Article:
Over the years, it was the biggest and most feared lockups in the country. It held dozens of persons pending their court appearances.
But the conditions at the Brickdam lockups were beyond horrendous. The toilet facilities were almost non-existent and shocked human rights activists. The ventilation was also poor, a major dread for police officers and the prisoners.
A decision was made by the then Ministry of Home Affairs, around 2013 for the lockups to be upgraded.
Five years later, the lockups have not been commissioned.
The cost to shift prisoners to other lockups, as far as Diamond, has been taking a toll on the limited resources of the Guyana Police Force, with food, vehicles and extra security needed.
The use of the lockups in other smaller stations have been causing overcrowding problems.
In October 2016, Commissioner (ag) of Police, David Ramnarine, admitted that the key detention facility “continues to be of grave concern to us as law enforcement officials”.
“The burden of shifting serious crimes suspects to other lockups on a daily basis is one we have been bearing with tremendous patience over the years. I wish to take this opportunity to urge the officials concerned to spare no effort to realise this much needed facility in the capital city of Georgetown,” Ramnarine had said.
With Brickdam the seat of the “A” Division commander, the situation for the expansion to be completed and the facilities commissioned has never been more critical.
A Division, of which Georgetown is part, reportedly deals with close to 60 percent of the reports of serious crimes.
Commissioner Ramnarine, in that 2016 statement, said that it is challenging for the Guyana Police Force (GPF) to find holding facilities for offenders in the division.
“You have to eke out scarce mobile resources and manpower every day to traverse long distances to detain suspects at other facilities,” the Commissioner explained.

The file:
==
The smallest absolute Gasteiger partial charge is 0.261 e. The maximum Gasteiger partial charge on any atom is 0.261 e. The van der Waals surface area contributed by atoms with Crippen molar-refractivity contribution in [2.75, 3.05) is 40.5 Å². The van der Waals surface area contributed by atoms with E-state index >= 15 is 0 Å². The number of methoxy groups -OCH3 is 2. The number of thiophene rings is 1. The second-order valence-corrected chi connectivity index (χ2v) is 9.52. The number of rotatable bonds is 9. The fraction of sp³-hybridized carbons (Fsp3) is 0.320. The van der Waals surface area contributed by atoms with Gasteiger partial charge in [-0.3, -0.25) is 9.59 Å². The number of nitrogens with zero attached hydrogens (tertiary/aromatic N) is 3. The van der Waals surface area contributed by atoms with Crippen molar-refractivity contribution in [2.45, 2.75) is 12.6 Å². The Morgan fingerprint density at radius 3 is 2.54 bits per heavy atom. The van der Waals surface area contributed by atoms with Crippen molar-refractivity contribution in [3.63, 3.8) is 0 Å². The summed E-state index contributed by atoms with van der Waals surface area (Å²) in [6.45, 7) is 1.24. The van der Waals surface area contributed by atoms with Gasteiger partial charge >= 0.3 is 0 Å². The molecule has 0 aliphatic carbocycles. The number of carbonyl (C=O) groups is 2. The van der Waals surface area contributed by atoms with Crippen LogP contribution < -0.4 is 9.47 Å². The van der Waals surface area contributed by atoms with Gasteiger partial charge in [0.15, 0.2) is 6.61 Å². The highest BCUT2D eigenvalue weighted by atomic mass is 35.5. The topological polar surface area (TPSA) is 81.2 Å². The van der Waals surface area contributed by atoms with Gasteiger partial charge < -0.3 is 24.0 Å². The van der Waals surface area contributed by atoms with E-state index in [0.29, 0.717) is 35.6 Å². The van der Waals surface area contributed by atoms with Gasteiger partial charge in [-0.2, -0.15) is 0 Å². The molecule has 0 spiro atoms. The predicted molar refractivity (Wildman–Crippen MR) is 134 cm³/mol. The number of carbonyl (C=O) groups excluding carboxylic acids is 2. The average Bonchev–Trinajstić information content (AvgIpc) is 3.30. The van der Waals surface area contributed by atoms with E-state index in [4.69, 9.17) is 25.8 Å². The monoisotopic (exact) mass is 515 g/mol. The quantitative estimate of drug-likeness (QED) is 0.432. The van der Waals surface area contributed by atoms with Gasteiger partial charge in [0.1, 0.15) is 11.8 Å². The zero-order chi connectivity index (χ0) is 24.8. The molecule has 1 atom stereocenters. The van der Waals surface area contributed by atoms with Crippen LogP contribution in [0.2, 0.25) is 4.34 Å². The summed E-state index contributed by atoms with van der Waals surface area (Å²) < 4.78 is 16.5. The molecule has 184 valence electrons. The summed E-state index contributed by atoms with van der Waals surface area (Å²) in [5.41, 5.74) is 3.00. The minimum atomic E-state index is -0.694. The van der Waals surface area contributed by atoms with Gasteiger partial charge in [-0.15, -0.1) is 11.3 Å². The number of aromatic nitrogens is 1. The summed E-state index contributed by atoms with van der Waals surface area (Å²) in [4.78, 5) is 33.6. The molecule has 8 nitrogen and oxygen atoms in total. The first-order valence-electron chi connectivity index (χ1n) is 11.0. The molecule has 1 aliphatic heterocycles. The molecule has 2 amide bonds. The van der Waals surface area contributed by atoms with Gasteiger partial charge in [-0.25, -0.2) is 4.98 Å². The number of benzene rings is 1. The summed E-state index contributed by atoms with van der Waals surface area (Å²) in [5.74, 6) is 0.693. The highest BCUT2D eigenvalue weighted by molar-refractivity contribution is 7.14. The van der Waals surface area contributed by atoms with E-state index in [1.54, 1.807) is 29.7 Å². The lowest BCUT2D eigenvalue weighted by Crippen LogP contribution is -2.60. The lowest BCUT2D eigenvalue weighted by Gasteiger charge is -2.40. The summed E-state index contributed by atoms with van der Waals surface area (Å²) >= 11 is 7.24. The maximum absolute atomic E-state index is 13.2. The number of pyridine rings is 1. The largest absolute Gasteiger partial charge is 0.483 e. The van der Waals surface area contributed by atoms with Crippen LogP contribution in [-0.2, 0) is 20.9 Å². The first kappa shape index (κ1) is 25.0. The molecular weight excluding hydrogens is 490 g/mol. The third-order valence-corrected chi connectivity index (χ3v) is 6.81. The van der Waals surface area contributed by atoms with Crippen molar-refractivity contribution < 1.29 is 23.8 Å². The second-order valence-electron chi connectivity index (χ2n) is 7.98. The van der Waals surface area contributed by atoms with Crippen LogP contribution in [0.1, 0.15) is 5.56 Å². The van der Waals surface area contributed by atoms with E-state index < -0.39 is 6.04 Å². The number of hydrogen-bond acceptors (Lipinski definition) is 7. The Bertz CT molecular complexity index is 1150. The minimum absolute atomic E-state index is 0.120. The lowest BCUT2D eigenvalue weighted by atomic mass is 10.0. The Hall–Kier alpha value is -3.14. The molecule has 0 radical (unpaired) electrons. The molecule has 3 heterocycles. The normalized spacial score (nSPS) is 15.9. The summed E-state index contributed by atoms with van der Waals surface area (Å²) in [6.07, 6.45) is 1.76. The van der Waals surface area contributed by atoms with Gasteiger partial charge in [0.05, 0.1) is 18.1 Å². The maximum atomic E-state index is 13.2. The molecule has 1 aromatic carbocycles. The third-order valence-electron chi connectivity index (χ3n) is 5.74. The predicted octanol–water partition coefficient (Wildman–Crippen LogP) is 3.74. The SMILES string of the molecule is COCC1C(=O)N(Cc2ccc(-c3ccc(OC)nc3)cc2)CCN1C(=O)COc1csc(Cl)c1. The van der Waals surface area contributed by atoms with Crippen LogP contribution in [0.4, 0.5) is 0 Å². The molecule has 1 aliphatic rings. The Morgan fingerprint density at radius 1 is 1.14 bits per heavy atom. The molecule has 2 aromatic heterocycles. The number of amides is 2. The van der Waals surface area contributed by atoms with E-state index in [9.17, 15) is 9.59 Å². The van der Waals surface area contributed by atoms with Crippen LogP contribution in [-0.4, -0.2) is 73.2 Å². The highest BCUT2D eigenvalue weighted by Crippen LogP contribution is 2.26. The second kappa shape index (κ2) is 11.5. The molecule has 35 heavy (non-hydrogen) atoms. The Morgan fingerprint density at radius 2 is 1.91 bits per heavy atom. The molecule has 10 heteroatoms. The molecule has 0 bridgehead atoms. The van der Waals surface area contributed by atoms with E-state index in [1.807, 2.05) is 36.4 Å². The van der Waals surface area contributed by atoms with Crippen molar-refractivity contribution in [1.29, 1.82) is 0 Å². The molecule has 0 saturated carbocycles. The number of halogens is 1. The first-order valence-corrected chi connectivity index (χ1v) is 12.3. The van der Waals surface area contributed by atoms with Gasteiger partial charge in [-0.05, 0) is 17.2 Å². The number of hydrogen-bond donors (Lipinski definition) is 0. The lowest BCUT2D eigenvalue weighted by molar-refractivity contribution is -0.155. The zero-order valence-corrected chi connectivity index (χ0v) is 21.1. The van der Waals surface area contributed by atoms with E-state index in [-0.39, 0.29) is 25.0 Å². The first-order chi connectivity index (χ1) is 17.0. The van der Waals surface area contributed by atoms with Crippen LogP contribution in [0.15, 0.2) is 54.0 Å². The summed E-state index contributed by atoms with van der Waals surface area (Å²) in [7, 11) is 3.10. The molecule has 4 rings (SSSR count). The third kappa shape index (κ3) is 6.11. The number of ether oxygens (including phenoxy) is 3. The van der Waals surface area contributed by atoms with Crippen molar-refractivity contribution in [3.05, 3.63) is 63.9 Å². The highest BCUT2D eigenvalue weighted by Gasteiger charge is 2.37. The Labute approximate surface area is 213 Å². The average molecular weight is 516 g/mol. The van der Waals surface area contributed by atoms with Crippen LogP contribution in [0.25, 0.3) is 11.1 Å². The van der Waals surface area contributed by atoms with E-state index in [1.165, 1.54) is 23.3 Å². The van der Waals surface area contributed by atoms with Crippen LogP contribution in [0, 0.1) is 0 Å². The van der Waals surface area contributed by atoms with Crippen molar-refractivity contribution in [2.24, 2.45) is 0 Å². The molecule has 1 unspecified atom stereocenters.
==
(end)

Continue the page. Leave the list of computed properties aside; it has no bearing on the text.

Commissioner Ramnarine also explained that there is need for an increase in the number of holding cells at the Brickdam lockups. “They need to make it more efficient; they need to make it more accommodating and they need to address human rights issues.”
In early 2013, the Ministry of Home Affairs- now the Ministry of Public Security- asked for tenders for the building of another storey on top of the old lockups. At the time, under the previous government, the minister was Clement Rohee.
Works were estimated to cost more than $50M, it was reported.
An additional $20M was approved to complete the project last year.
According to officials, the major problems of the new facilities had to do mainly with the way it was designed. It would have been too hot for the prisoners.
The additional monies would have also been used to fix the ventilation problems.
Oct 16, 2018By Sean Devers in Trinidad In association with Regal, Vnet, Noble House Seafoods & Cascadia Hotel In murky conditions and played before virtually empty stands, Guyana Jaguars, led by a 79-run...
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